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Women’s Aid survey released


women's aid survey 2014Findings depict, once again, a concerning picture of continued demand for domestic violence services.

Women’s Aid conducts a survey of its national network of services each year in order to ascertain the use of domestic violence services in England.

Since 2006 Women’s Aid has also undertaken a Residents’ Survey, to provide socio-demographic information about a sample of women residents inside refuge services on one day.

These surveys provide Women’s Aid with information about the services provided, and the number of women and children supported by Women’s Aid national network.

They also give a more detailed snapshot about those using domestic violence services on a specific day.

The Women’s Aid Annual Survey of domestic violence services across England is the largest collection of such data in the country, so the information it provides about domestic violence services, the thousands of women and children they support and the challenges they face every year is invaluable for Women’s Aid, the sector and decision-makers.

The key findings from the Annual Survey 2014 have now been released and have been presented in 3 infographics and an accompanying report.

These findings depict, once again, a concerning picture of continued demand for domestic violence services, along with increased pressure being put on services because of funding cuts and commissioning processes.

The key findings showed that, over the past financial year (2103/14):

Nearly a third (31 per cent) of referrals to refuges in 2013/14 were turned away because of a lack of space;

37 per cent of respondents were running services without dedicated funding. Data was provided by 132 services. Of these respondents (n=49), 65 per cent (32), were running services on reserves and 24 per cent (12) were running services on a voluntary basis.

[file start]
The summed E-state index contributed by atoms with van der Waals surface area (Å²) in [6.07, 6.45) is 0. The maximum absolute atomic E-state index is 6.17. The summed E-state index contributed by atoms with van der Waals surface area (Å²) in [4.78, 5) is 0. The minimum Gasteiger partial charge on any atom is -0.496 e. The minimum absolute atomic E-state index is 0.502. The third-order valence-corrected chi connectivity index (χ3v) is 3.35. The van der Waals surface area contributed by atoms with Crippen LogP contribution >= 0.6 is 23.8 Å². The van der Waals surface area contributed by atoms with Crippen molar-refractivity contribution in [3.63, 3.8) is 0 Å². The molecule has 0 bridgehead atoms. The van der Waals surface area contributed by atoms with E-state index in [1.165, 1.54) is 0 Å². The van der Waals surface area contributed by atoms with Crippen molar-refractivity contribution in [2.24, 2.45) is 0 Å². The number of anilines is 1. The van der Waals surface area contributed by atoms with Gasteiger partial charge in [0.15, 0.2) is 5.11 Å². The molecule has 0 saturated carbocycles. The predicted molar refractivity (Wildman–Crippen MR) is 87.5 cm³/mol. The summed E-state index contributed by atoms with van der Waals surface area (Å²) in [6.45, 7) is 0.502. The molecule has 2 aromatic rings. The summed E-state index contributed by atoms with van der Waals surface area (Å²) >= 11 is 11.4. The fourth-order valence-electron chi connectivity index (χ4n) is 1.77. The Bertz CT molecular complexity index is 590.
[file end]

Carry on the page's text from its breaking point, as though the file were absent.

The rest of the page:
13 per cent of respondents had suspended/closed an area of service due to lack of funding;

42 per cent of the responding specialist children and young people’s services reported having difficulties in placing children living in refuge in schools according to data provided by 90 services, and 44 per cent of responding services reported encountering problems in accessing mental health services for children and young people according to data provided by 90 services.

74 per cent of the women accommodated came from a different local authority area to the refuge;

Women’s Aid received responses from 110 refuge services about the number of women and children supported in refuge accommodation: these services supported 6,163 women and 6,665 children in 2013/14.

Responses from 109 services about the number of women and children supported in non-refuge services in the community showed that these services supported 74,500 women and 13,701 children in 2013/14.

According to data provided by 140 refuges, on just one day in 2014 112 women and their 84 children were turned away from a refuge because they could not be accommodated.

Data provided by 87 services showed that in just one week in 2014 369 women were turned away from outreach services in the community because of a lack of capacity.

This survey clearly shows the constant demand for domestic violence services, so the lack of sustainable funding to the domestic violence sector is extremely concerning – and the cost of this lack is being met by women and children.

The survey also shows the commitment and dedication of those who work in domestic violence services throughout the country as they continue to run services, sometimes without any dedicated funding, so that women and children can access the much-needed support and protection they offer.

But above all the figures show there are women and children who are not able to access the support they need, and they will be in danger of further violence – and that some risk being killed.

To download the Women’s Aid Annual Survey 2014 Briefing click here.

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